Commissioner László Andor talked of the importance the European Commission had given to the inclusion of the Roma at the recent Córdoba Summit. He explained that both he and the Vice President of the Commission, Viviane Reding had taken on this commitment, although it was not clear back then to what degree the Vice President and Commissioner for Justice would manifest this involvement. The recent conflict generated by France proved how .courageous and strongly convicted they are when ensuring that a leader like Nicolas Sarkozy must comply with European Community rules.
A large part of the press has given a distorted, sensationalist view of what really happened in the conflict, as the truth is that France finally had to give in to European Union legislation. If this had not been the case, the foundations of the EU would have been damaged beyond repair, allowing this type of behaviour to extend to the rest of European leaders. This would have led to serious consequences for the survival of the Union.
The precarious situation faced by the Roma community in Europe is a result of centuries of persecution and discrimination, which a part of society seems to forget too easily. It is not only in times of crisis that some politicians give transmit the idea that Roma communities are partly to blame.
Can anyone imagine a genuine process of development and prosperity in Europe take place, if at the same time “Aparteid” is encouraged and maintained towards 12 million citizens?. Even when viewed in purely economic terms, it is precisely now in times of crisis, when the inclusion of the Roma community in Europe is more necessary than ever.
Regarding the inclusion of the Roma community, a fundamental premise which should not be ignored is the fact that any process or strategy for inclusion will be ineffective if they Roma communities themselves do not lead it through their organizations and representatives. Therefore, we totally agree with Viviane Reding when she says that it must be the Roma themselves who lead their own inclusion process if truly effective integration policies are to be developed. The reality is, therefore that if we do not allow this to happen, money will be invested, results will not be achieved, and worse still, this would mean leaving our children with no future prospects. Unfortunately there has been too much demagogy, too much "front", too many numbers and too many reports. The European Commission is aware of this and we are conscious of the fact that this is being looked into at the moment with a view to finding ways of "changing direction."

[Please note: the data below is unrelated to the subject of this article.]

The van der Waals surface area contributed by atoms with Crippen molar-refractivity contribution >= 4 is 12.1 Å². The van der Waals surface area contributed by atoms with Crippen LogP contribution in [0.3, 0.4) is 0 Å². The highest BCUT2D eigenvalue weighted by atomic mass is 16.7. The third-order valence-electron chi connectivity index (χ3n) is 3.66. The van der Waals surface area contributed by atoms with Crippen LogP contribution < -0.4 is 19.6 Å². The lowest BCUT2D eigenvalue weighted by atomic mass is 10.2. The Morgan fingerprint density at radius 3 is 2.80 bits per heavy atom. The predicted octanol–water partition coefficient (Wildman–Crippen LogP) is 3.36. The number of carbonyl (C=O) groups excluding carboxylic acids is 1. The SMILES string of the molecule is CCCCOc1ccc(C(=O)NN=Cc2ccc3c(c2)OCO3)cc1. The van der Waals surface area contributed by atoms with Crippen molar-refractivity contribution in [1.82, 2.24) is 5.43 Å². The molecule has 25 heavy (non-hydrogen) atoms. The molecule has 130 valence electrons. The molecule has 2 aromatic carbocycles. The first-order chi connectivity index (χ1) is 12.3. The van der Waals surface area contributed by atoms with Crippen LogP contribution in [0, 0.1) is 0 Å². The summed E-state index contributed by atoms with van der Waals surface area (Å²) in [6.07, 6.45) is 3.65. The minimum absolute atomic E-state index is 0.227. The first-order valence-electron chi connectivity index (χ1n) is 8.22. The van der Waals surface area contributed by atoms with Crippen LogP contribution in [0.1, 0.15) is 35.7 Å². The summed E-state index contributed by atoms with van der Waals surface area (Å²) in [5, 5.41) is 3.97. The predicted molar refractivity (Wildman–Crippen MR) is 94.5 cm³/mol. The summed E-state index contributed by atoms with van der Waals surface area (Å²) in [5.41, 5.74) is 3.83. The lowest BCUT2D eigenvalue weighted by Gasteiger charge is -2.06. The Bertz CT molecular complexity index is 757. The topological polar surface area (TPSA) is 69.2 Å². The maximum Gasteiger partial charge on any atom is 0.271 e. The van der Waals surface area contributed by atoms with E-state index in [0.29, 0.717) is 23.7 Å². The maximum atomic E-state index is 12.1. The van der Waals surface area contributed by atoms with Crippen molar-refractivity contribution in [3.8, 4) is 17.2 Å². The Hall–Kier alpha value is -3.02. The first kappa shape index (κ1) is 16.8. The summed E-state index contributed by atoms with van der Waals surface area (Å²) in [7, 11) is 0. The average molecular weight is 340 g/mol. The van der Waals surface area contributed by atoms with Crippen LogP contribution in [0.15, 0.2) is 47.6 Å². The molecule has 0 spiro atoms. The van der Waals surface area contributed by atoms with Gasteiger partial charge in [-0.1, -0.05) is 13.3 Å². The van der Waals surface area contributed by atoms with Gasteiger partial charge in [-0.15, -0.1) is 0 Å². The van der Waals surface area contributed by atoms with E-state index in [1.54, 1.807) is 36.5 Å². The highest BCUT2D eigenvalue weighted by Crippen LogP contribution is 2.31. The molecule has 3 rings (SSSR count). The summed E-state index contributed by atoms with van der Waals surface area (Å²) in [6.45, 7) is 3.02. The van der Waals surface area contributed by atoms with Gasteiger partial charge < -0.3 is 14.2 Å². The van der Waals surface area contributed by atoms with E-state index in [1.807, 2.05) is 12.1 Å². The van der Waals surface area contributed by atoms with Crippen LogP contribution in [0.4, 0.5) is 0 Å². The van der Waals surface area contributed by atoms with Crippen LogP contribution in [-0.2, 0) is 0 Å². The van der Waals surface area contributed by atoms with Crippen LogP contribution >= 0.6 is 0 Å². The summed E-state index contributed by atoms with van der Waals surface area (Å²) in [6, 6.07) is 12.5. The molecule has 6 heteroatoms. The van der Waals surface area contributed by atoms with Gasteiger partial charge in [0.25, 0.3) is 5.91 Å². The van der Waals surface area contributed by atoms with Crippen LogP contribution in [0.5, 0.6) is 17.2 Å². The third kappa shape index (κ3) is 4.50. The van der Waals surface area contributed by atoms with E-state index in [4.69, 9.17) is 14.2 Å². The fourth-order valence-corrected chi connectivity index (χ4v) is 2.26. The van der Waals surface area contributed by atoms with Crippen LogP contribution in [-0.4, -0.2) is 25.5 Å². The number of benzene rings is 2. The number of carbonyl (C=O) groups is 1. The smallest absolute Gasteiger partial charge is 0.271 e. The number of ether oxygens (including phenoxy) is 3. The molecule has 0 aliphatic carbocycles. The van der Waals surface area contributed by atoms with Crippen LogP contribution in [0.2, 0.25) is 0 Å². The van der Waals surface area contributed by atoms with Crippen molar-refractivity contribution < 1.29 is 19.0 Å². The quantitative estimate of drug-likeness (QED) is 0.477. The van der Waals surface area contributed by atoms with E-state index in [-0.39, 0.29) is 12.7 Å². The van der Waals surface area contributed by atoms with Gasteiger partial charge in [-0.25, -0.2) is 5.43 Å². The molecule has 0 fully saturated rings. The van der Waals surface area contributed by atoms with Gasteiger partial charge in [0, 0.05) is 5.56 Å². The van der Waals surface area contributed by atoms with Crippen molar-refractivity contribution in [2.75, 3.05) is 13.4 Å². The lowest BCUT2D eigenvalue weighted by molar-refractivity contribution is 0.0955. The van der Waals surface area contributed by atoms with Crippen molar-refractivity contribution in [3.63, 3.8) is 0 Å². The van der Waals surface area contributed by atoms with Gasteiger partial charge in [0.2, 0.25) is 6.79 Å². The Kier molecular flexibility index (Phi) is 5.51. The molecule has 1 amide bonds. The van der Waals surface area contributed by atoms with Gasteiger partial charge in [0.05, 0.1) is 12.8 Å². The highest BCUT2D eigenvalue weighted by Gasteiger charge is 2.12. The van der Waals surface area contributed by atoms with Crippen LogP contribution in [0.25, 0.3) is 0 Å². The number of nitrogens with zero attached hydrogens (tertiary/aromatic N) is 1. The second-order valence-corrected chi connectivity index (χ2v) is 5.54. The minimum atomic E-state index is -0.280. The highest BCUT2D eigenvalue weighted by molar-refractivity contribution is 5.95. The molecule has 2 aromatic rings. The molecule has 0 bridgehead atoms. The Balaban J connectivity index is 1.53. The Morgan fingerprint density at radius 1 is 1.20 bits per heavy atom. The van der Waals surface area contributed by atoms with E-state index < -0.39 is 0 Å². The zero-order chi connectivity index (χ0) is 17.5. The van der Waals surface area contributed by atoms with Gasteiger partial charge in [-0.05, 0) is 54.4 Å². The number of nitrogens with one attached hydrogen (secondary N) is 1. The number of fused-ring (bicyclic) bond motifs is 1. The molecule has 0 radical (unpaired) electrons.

Reding reminds us that there is a large amount of EC funding available for helping the Roma community which is not fully being taken advantage of by the member states. However, for this to change, the European Commission needs to perform the important task of adapting their current structures and evaluation systems which are responsible for preventing the Roma organizations themselves access to these resources. Without such restructuring taking place involving the Roma themselves, priorities which are being set in different European programs for the Roma, are simply not worthwhile. Evidence of this problem can be seen with the guidelines for the assessment and allocation of different European programs, as these do not currently permit the Roma organizations themselves access making it impossible for them to lead their projects.
It is not the universities, governments or large organizations who can help the inclusion of Roma in Europe, but the Roma community itself who is capable of making changes from the inside of gypsy communities which will make a real changes in their daily life. The use of demagogy or the production of endless reports, which has been the case up until now, do absolutely nothing.
Viviane Reding and László Andor are clearly aware of the need to plan specific action with the Roma people, and only from the inside can we make real improvements. The ability to promoting and monitor our own progress is the best strategy for inclusion, not having others do this for us on our behalf as the case has been so far. We have to be independent and learn how to find our own way, picking ourselves up when we fall, as otherwise we will never be free from this situation.
Viviane Reding sums this up perfectly when she says "the Roma themselves have to be the players of their own integration" with "effective inclusion policies, developed together with the Roma people, not just for them."
Her message contains encouragement as there is a lot of work still to be done, and asks for our full support in achieving the objective. We can assure Vivane Reding that this support is fully guaranteed as she has gained our confidence and respect.
I would like to send a very special thank you to Viviane Reding for her words, but most of all, for having demonstrated that we really can rely on her.
José Alfredo Maya Maya
(President of the Maranatha Federation of Roma Association)
Mundo Gitano – Gypsy World